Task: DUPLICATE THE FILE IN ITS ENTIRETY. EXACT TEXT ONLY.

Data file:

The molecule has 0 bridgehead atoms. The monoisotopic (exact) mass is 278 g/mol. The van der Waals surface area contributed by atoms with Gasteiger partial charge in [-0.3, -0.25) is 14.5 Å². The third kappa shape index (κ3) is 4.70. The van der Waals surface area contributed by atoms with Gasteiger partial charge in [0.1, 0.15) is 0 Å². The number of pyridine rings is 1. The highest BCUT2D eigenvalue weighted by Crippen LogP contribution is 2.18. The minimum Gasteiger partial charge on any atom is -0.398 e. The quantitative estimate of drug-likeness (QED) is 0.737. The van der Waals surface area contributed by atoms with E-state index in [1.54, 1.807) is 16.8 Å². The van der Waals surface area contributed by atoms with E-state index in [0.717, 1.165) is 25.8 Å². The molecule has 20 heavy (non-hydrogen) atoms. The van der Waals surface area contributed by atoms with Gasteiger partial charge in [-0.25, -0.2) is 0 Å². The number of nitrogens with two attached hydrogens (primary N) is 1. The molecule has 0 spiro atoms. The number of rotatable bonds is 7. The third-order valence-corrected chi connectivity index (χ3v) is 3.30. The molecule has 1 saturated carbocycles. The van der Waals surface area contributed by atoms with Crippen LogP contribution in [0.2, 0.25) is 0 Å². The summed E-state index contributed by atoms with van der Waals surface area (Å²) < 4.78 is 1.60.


The molecule has 0 bridgehead atoms. The monoisotopic (exact) mass is 278 g/mol. The van der Waals surface area contributed by atoms with Gasteiger partial charge in [-0.3, -0.25) is 14.5 Å². The third kappa shape index (κ3) is 4.70. The van der Waals surface area contributed by atoms with Gasteiger partial charge in [0.1, 0.15) is 0 Å². The number of pyridine rings is 1. The highest BCUT2D eigenvalue weighted by Crippen LogP contribution is 2.18. The minimum Gasteiger partial charge on any atom is -0.398 e. The quantitative estimate of drug-likeness (QED) is 0.737. The van der Waals surface area contributed by atoms with E-state index in [1.54, 1.807) is 16.8 Å². The van der Waals surface area contributed by atoms with E-state index in [0.717, 1.165) is 25.8 Å². The molecule has 20 heavy (non-hydrogen) atoms. The van der Waals surface area contributed by atoms with Gasteiger partial charge in [-0.25, -0.2) is 0 Å². The number of nitrogens with two attached hydrogens (primary N) is 1. The molecule has 0 spiro atoms. The number of rotatable bonds is 7. The third-order valence-corrected chi connectivity index (χ3v) is 3.30. The molecule has 1 saturated carbocycles. The van der Waals surface area contributed by atoms with Crippen LogP contribution in [0.2, 0.25) is 0 Å². The summed E-state index contributed by atoms with van der Waals surface area (Å²) < 4.78 is 1.60.